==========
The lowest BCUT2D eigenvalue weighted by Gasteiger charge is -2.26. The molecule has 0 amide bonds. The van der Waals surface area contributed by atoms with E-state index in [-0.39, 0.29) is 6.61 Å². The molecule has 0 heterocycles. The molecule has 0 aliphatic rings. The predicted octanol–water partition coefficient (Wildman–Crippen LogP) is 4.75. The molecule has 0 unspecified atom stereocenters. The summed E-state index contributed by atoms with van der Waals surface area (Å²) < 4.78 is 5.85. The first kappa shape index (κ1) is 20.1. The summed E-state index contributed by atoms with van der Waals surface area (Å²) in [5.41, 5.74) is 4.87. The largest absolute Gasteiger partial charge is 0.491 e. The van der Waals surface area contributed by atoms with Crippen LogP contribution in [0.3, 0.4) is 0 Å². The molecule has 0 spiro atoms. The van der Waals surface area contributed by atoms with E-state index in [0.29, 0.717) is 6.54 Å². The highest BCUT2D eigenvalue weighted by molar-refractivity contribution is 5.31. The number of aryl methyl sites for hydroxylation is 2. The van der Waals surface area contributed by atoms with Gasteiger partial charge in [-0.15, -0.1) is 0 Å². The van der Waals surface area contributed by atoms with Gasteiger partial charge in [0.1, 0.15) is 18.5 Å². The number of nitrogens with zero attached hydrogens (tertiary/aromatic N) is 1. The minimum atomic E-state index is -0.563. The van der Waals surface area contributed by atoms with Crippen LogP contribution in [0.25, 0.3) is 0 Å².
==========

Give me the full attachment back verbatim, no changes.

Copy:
The lowest BCUT2D eigenvalue weighted by Gasteiger charge is -2.26. The molecule has 0 amide bonds. The van der Waals surface area contributed by atoms with E-state index in [-0.39, 0.29) is 6.61 Å². The molecule has 0 heterocycles. The molecule has 0 aliphatic rings. The predicted octanol–water partition coefficient (Wildman–Crippen LogP) is 4.75. The molecule has 0 unspecified atom stereocenters. The summed E-state index contributed by atoms with van der Waals surface area (Å²) < 4.78 is 5.85. The first kappa shape index (κ1) is 20.1. The summed E-state index contributed by atoms with van der Waals surface area (Å²) in [5.41, 5.74) is 4.87. The largest absolute Gasteiger partial charge is 0.491 e. The van der Waals surface area contributed by atoms with Crippen LogP contribution in [0.3, 0.4) is 0 Å². The molecule has 0 spiro atoms. The van der Waals surface area contributed by atoms with E-state index in [0.29, 0.717) is 6.54 Å². The highest BCUT2D eigenvalue weighted by molar-refractivity contribution is 5.31. The number of aryl methyl sites for hydroxylation is 2. The van der Waals surface area contributed by atoms with Gasteiger partial charge in [-0.15, -0.1) is 0 Å². The van der Waals surface area contributed by atoms with Gasteiger partial charge in [0.1, 0.15) is 18.5 Å². The number of nitrogens with zero attached hydrogens (tertiary/aromatic N) is 1. The minimum atomic E-state index is -0.563. The van der Waals surface area contributed by atoms with Crippen LogP contribution in [0.25, 0.3) is 0 Å².